Ken Roczen finally earned his epic first victory following back to back years of horrific injuries that left both arms surgically repaired. It was like seeing an 800lb gorilla lifted off his back but this road to victory was not a short one. Let’s not forget Roczen almost got it done multiple times, most notably in Dallas last year. Roczen’s struggled with the Epstein Barr Virus in 2019 and some wondered if he was using the illness as a cover up and was really just a beaten man. Multiple defeats can crush a competitor’s psyche. After his poor performance during the season opener it looked like he was still struggling with illness. Fortunately for Roczen and his fans it was as simple as poor setup.
(Ken Roczen in finally a winner again in Monster Energy Supercross, can he be a champion too?)
Roczen addressed the problems on Instagram following the race, explaining he has been running a very stiff setup since the 2017 crash. A stiffer setup prevents foot peg dragging and harsh rebounds that caused the crash that destroyed his left arm. Turns out his setup was stiffer than the much larger Malcom Stewart. Even his competitors have to respect the journey Roczen has been on since nearly losing his arm. Adding to that in 2018 his other arm was gruesomely chewed up in the rear wheel of Cooper Webb’s motorcycle. What made that crash more frustrating was the personal beef that triggered the Webb vs Roczen crash. A social media beef spilled onto the racetrack (Webb is dating Roczen’s Ex-girlfriend). Now he can put all that behind him and focus on getting that oh so elusive Monster Energy 450 Supercross championship.
(Pressure is on Eli Tomac, as he is falling behind, much like the last three seasons)
While Roczen is fulfilling a comeback of historic proportions his rival Eli Tomac is looking very average. Typically Tomac is up and down, but shows flashes of speed, unfortunately he hasn’t shown speed this year. At the opener he suffered from arm pump, but in St. Louis the dirt is very predictable and should have served him well. The dirt at Anaheim is tricky and often causes riders to ride tight, thus causing arm pump. The dirt in St. Louis has been very good to Eli in the past and seemed like the perfect opportunity to get his mojo back. Unfortunately his ride at St. Louis was very basic and if not for Zach Osborne absolutely smashing anyone who pulled even with him, Tomac might have been stuck in the back half of the top ten. He did sneak up to 4thby the end but this isn’t what is expected of Tomac.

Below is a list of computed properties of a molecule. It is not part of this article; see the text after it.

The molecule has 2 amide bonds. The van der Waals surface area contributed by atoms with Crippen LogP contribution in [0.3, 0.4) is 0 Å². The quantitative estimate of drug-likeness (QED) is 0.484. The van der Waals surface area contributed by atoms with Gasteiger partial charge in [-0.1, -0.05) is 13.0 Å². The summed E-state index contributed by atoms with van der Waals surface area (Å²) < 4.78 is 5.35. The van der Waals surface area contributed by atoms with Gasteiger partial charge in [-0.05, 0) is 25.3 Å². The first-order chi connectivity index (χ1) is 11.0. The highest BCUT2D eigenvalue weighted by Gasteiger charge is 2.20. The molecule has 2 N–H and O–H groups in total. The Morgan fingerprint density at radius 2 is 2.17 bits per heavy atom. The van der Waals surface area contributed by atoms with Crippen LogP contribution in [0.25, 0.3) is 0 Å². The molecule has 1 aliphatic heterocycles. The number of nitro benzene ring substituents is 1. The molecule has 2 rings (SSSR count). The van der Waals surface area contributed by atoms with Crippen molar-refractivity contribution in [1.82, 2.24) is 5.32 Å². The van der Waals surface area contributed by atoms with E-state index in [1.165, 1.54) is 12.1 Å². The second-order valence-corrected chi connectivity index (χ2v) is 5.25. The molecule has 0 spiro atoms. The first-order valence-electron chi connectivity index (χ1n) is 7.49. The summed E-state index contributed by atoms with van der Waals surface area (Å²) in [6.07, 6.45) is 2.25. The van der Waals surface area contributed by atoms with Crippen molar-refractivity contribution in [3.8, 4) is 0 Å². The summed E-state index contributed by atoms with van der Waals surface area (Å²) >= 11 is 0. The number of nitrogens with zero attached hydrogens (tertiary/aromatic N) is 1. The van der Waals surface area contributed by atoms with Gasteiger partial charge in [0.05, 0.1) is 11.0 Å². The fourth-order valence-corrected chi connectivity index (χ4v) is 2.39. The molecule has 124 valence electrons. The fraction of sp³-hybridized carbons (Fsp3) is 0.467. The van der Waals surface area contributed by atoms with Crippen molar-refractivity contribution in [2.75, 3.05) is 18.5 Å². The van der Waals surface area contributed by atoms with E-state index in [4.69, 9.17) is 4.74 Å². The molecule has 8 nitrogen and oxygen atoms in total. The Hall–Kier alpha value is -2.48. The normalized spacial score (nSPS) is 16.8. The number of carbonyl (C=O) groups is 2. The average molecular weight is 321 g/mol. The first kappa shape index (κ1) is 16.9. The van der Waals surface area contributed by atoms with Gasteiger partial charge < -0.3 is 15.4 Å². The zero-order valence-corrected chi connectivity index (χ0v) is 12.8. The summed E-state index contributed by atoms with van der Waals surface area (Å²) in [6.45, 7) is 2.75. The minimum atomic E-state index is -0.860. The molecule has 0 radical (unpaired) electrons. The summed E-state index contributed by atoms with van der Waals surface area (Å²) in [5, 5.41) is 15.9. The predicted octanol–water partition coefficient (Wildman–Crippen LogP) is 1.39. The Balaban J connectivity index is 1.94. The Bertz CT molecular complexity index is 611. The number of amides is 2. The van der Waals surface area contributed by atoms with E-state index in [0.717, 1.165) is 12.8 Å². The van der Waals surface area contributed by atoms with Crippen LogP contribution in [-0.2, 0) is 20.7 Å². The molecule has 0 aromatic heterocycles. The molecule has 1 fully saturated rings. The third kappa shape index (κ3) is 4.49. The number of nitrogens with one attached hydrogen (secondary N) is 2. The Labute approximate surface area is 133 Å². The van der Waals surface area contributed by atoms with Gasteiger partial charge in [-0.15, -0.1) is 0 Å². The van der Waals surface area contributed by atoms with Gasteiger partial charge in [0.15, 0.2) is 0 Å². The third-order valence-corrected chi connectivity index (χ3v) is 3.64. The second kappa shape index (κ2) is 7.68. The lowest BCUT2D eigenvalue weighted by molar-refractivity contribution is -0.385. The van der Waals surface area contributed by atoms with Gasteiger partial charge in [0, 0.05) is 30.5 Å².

(Can AC clean up his mistakes and turn the speed into wins?)
Adam Cianciarulo has been the fastest 450 pretty much every time he hits the track, but he is struggling with mistakes. Adam must have forgot about the time Zach Osborne blasted him in practice tearing his ACL a few years ago. Adam passed Osborne and left the door somewhat open, but Osborne was fighting like a wounded animal, looking to attack anyone near him. Osborne gave Adam the business and it really messed up Adam’s rhythm. He was able to recover and work back up to a solid 4th before a rookie mistake cost him three spots. Adam crashed on the last lap, something that just doesn’t fly in the 450 class. There are too many fast guys taking advantage of his mistakes.
(For the first time since Glendale 2019 Webb looked average, can he overcome this illness?)
Defending champion Cooper Webb was nowhere to be found, as his illness from A1 progressively worsened throughout the week. 2020 could be the year of the flu, looks like red plate holder Justin Barcia has also contracted the virus. He was able to fight through for 2nd, but can he be ready for next week?
Heading into next week the series is wide open, but both Webb and Tomac are in desperate need of good finishes. I know it’s still early, but giving your competitor’s confidence and momentum early could prove fatal for their championship hopes. The same type of momentum Webb used to win last year could carry someone else to glory in 2020. Can Webb get healthy and can Tomac find his speed? We shall see, we still have 15 more rounds of action.